The view from a coffee shop in Tel Aviv.
This has been probably one of the longest blogging breaks in recent history, and I have a good excuse, but not necessarily one I'm willing to divulge -- yet. I know, I know. It's killing me, too. Patience, friends!
I've spent the past two weeks traveling between job interviews at some of Israel's largest internet companies, and every day I'm praying that they call me back and I land the job. In the meantime, I've picked up some decent freelance work doing content writing (aka ghost writing, because gosh knows my name isn't attached to 99 percent of when it hits the web) and a bit of editing here and there, as well as some very part-time social media work. It's amazing how busy it keeps me, and yet it's amazing how it doesn't manage to pay the bills. (See my recent post on Contently about writer wages.)
I'm also discovering through job interviews at smaller firms that the ethics that are so clutch in Judaism don't always translate into the working world. I'm not into sleazy, black-hat practices where fake Twitter and Facebook accounts and personas are the tools for building brand awareness. I've never been on board with buying followers and likes, and companies that have all-or-nothing policies that are damaging to their clients are a huge turnoff.
The more time I spend freelancing, the more it makes sense to consider building my own business up if these jobs with big Israeli brands don't pan out. I've avoided it for years, partially out of fear of not making enough money and partially out of a fear of failure. There's also, of course, the fear of developing that god complex where you think that everything you do is gold-plated, just because simple, small brands don't seem to know how to create and maintain a Facebook page. For people like me, it isn't rocket science, but when it comes to clients, they always come first, no matter how much or little they know about what goes on when they're not knee-deep in their brand's own tweets.
I've also spent the past few weeks living in a five-star hotel in Ramat Gan while my in-laws are in town. Glamorous as it may seem, close quarters, repetitive food, and gobs of noise from Team USA here for the Maccabiah Games 2013 has made it quite the challenge. It's nice to get away and sleep on a big squishy bed, but after a few days I missed my kitchen, my jars of quinoa and millet, my full-bean coffee and French press, my comfy purple couch, the cool breeze of Neve Daniel.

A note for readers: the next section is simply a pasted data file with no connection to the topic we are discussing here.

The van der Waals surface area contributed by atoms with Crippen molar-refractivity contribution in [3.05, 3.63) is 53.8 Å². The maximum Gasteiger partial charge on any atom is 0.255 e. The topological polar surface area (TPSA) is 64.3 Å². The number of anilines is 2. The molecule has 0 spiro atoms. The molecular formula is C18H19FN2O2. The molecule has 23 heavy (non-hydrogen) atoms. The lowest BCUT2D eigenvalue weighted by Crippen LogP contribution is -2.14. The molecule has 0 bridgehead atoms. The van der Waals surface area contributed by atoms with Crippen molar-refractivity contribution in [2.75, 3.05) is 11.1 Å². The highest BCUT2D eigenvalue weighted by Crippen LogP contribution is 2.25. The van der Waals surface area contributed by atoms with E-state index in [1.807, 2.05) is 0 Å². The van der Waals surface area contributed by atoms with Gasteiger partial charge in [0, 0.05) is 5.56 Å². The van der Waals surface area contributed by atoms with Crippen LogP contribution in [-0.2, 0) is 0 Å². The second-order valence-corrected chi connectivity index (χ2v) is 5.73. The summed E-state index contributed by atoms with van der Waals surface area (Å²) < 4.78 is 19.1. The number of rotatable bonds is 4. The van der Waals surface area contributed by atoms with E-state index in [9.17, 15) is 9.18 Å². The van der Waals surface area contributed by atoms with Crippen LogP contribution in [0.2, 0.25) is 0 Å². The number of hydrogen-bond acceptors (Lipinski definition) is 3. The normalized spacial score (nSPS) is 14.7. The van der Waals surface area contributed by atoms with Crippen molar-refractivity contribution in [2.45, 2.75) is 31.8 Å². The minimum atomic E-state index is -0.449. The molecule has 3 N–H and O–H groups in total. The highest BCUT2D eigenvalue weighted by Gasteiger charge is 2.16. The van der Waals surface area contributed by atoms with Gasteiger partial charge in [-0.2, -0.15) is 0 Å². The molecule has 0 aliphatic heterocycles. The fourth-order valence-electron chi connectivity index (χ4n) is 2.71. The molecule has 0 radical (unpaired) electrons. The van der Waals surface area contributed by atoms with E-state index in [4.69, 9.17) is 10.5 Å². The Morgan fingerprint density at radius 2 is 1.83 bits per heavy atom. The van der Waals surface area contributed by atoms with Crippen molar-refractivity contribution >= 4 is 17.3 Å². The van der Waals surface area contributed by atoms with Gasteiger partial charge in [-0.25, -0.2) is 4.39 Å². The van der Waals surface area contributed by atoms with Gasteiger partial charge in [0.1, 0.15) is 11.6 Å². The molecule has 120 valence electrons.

Oh, and the ability to get up and go to the bathroom in the middle of the night without getting fully dressed and putting on a head covering? Priceless! I miss that, too.
The benefits have been that I've been close enough to the Mercaz (center) of Israel where all of the tech jobs are to properly hit up interviews, I've gotten to spend some quality time here and there with iBoy and my in-laws, and I've even enjoyed some time poolside, gaining a bit of color in my otherwise pale skin (unfortunately, computer screens don't make good tans). A major difficulty has been being in a small space with people who have different approaches to raising iBoy -- all people working out of love, but man alive if it hasn't been tough -- and constant conversations about work and money.
Nine months ago I hopped a plane for Israel, anticipating a pretty amazing and life changing experience. The truth is that it's been more than that, and different than that, in so many ways. Seven months ago I got engaged and nearly five months ago I got married. I've lost two jobs, gained freelance work, applied for well over 200 jobs, and canceled a much-needed trip to the U.S. because of a lack of finances. Who knows where I'll be at the 12-month mark -- hopefully, I'll have a full-time job or have worked out how to be a rockstar business owner.
Nobody said aliyah was easy. My dad always said life wasn't easy. But it's all for a purpose, right? It's all for an end. I have the most amazing husband in the world, the most supportive friends a girl could ask for, and the future is bright, gall darn't.
What have YOU been up to? How's your summer going so far (if you get one, that is)? Don't forget to Ask Chaviva Anything!